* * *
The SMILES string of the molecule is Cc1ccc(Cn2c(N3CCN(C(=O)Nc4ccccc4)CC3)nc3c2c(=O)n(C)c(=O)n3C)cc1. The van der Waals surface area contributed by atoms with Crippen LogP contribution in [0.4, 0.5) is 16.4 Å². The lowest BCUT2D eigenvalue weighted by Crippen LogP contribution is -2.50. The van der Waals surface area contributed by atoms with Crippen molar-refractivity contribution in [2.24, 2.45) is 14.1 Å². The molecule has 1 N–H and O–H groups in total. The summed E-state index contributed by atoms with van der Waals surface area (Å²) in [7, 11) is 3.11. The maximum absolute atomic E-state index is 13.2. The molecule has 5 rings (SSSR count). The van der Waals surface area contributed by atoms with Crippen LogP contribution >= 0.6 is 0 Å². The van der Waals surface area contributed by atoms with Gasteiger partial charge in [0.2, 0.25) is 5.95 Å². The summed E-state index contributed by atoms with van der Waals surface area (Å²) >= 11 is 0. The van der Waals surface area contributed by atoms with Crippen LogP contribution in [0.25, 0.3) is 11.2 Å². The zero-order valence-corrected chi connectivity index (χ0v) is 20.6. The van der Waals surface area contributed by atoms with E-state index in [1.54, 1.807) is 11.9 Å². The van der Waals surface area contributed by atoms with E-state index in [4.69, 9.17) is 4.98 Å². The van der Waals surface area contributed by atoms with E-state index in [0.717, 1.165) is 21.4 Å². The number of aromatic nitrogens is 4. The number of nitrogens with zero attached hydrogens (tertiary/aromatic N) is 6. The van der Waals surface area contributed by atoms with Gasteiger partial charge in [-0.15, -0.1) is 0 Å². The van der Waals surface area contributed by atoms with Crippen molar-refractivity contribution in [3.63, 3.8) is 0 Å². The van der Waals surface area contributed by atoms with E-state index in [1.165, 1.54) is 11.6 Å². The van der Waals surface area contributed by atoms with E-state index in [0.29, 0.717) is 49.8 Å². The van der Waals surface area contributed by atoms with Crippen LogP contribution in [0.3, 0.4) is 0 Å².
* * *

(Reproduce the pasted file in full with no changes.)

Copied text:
The SMILES string of the molecule is Cc1ccc(Cn2c(N3CCN(C(=O)Nc4ccccc4)CC3)nc3c2c(=O)n(C)c(=O)n3C)cc1. The van der Waals surface area contributed by atoms with Crippen LogP contribution in [0.4, 0.5) is 16.4 Å². The lowest BCUT2D eigenvalue weighted by Crippen LogP contribution is -2.50. The van der Waals surface area contributed by atoms with Crippen molar-refractivity contribution in [2.24, 2.45) is 14.1 Å². The molecule has 1 N–H and O–H groups in total. The summed E-state index contributed by atoms with van der Waals surface area (Å²) in [7, 11) is 3.11. The maximum absolute atomic E-state index is 13.2. The molecule has 5 rings (SSSR count). The van der Waals surface area contributed by atoms with Crippen LogP contribution >= 0.6 is 0 Å². The van der Waals surface area contributed by atoms with Gasteiger partial charge in [0.2, 0.25) is 5.95 Å². The summed E-state index contributed by atoms with van der Waals surface area (Å²) >= 11 is 0. The van der Waals surface area contributed by atoms with Crippen LogP contribution in [0.25, 0.3) is 11.2 Å². The zero-order valence-corrected chi connectivity index (χ0v) is 20.6. The van der Waals surface area contributed by atoms with E-state index in [1.54, 1.807) is 11.9 Å². The van der Waals surface area contributed by atoms with E-state index in [4.69, 9.17) is 4.98 Å². The van der Waals surface area contributed by atoms with E-state index in [0.717, 1.165) is 21.4 Å². The number of aromatic nitrogens is 4. The number of nitrogens with zero attached hydrogens (tertiary/aromatic N) is 6. The van der Waals surface area contributed by atoms with Gasteiger partial charge in [-0.15, -0.1) is 0 Å². The van der Waals surface area contributed by atoms with Crippen molar-refractivity contribution in [3.63, 3.8) is 0 Å². The van der Waals surface area contributed by atoms with E-state index in [1.165, 1.54) is 11.6 Å². The van der Waals surface area contributed by atoms with E-state index in [0.29, 0.717) is 49.8 Å². The van der Waals surface area contributed by atoms with Crippen LogP contribution in [0.3, 0.4) is 0 Å².